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Ever wondered why your body aches when you have the flu? The virus responsible doesn’t directly affect muscles or nerves. So, what’s behind all that body pain?

New research findings from the Centre for Nanoscale BioPhotonics (CNBP) answer that question and will, health practitioners say, lead to a revolution in treating pain. Centre Director, Prof Mark Hutchinson, spearheads a group of researchers who, for the past 5 years, have been developing and using cutting-edge light technologies to view the molecular basis of pain.

Like 21st century incarnations of the earliest microscopes that revealed cells for the first time in the 1600s, these new technologies are providing intimate new insights into the inner workings of the human body. And when looking at pain, they’ve uncovered an inextricable link with the immune system. It’s a transformative concept for the medical and health community that’s already starting to be applied in the treatment of chronic pain.

‘There are about a trillion cells in your central nervous system and about 80% of them have an immune function, but no-one ever quite knew what they were there for,’ says David Butler, an Adelaide-based physiotherapist who’s been helping chronic pain sufferers for 3 decades. ‘Mark Hutchinson’s group has shown that those cells are critical in the pain experience. Research from groups like Mark’s have helped us understand that every event that goes on in the brain is part of the relationship between the immune system and the nervous system.’

So, we can now explain that the widespread body pain accompanying flu is due to the immune system being out of balance. Mostly, however, once the body is rid of the flu virus, the aches and pains subside as the immune system settles down. But what about long-term recurring pain such as that labelled ‘a migraine’ or persistent ‘lower back ache’? These kinds of chronic pain afflict more than 3 million Australians and because they’ve previously been considered mostly inexplicable, they’ve often been poorly treated.

But this new paradigm linking pain to the immune system changes that. It offers, at last, an explanation for chronic and recurring pain, which brings new opportunities for developing treatment.

‘The discoveries being made at the CNBP are providing clinicians and patients with tangible names and images of new cells and molecules responsible for the persistence of pain,’ Prof Hutchinson says. ‘And that’s important because we’ve have been challenged in pain by not knowing as much as we need to about the fundamental science behind its persistence.’

‘This new appreciation for the immune cells within the brain and spinal cord being involved with chronic pain, and the molecular signals found for that, gives hope because none of the drugs we have today target brain immunology.’

Most current pain medications target nerves, but this new perspective on pain suggests drugs targeting the immune system could be more effective. And they may have fewer side effects, such as the addiction problems that come with opioids, which are widely used for severe pain.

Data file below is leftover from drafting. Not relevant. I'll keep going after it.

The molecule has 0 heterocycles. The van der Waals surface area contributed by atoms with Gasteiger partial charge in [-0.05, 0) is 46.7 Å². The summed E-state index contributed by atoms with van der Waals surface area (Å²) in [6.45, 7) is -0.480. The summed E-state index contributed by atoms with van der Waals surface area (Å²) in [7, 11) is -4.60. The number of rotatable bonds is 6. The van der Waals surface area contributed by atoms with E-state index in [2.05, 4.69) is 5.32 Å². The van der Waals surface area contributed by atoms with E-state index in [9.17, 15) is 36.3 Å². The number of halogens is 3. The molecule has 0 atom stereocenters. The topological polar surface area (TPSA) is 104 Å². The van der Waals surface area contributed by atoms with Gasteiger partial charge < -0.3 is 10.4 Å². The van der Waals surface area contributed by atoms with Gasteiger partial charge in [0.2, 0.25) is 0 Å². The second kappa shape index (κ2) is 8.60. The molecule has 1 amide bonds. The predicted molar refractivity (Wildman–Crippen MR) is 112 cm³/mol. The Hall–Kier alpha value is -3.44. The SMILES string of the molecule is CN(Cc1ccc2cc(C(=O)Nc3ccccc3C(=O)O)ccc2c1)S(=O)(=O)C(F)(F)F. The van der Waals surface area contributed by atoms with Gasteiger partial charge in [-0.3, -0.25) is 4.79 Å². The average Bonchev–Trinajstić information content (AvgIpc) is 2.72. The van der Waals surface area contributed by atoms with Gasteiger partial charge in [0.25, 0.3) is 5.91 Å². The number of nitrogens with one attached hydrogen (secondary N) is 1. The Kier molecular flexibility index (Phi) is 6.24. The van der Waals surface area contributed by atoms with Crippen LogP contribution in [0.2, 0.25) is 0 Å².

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Beyond the development of drug treatments, the research findings may shine a light on the mechanisms behind psychological treatments for chronic pain, Prof Hutchinson says. ‘An appreciation for brain immunology may also help explain why talk-based therapies, like cognitive-based therapies, are so important in treating chronic pain, because changing thought processes may change the immune molecular drivers of pain.’

For Butler, that’s confirmation of the multi-pronged approach he and many other physios now take in their treatment of pain. ‘Mark’s work has certainly made us appreciate the importance of educational psychology as well as health psychology, advocating approaches such as cognitive behavioural therapy, mindfulness, hypnosis and conceptual change strategies that make the pain experience less threatening,’ he says.

The new research also promises to take the subjectivity out of measuring chronic pain: it should be possible to ultimately develop a way to identify, read and measure it with something as simple as a blood test.

That, in itself, is hugely significant because the often seeming inexplicable and unmeasurable qualities of chronic pain can see sufferers stigmatised, explains Dr Meredith Craigie, a staff specialist in the pain management unit at the Queen Elizabeth Hospital in Adelaide and Dean of the Faculty of Pain Medicine at the Australian and New Zealand College of Anaesthetists. ‘The old thinking was that if you still complained of pain after tissues had healed, you were making it up, fabricating it, malingering,’ she says. ‘Now we’re recognising that pain is a complex sensory and emotional experience, not just a simple neurological process in response to tissue damage.’

One of the most valuable things about developing a test for pain would be that it could validate people’s experiences, Dr Craigie explains. ‘So, this research that Mark and his team are doing is absolutely fundamental to changing the conversation in our community around the value of people who live with pain and the need to actually better understand what’s going on and treat it better,’ she says. ‘It offers hope of finally getting some decent treatments because much of what we have got, we have had for the last 30 or 40 years.’

Butler shares that hope: ‘Colleagues and I would be quite happy to say that with the current data, recovery is on the cards for many people who have in the past been told, “Let’s just try and manage your pain.” Now we’re seeking recovery.’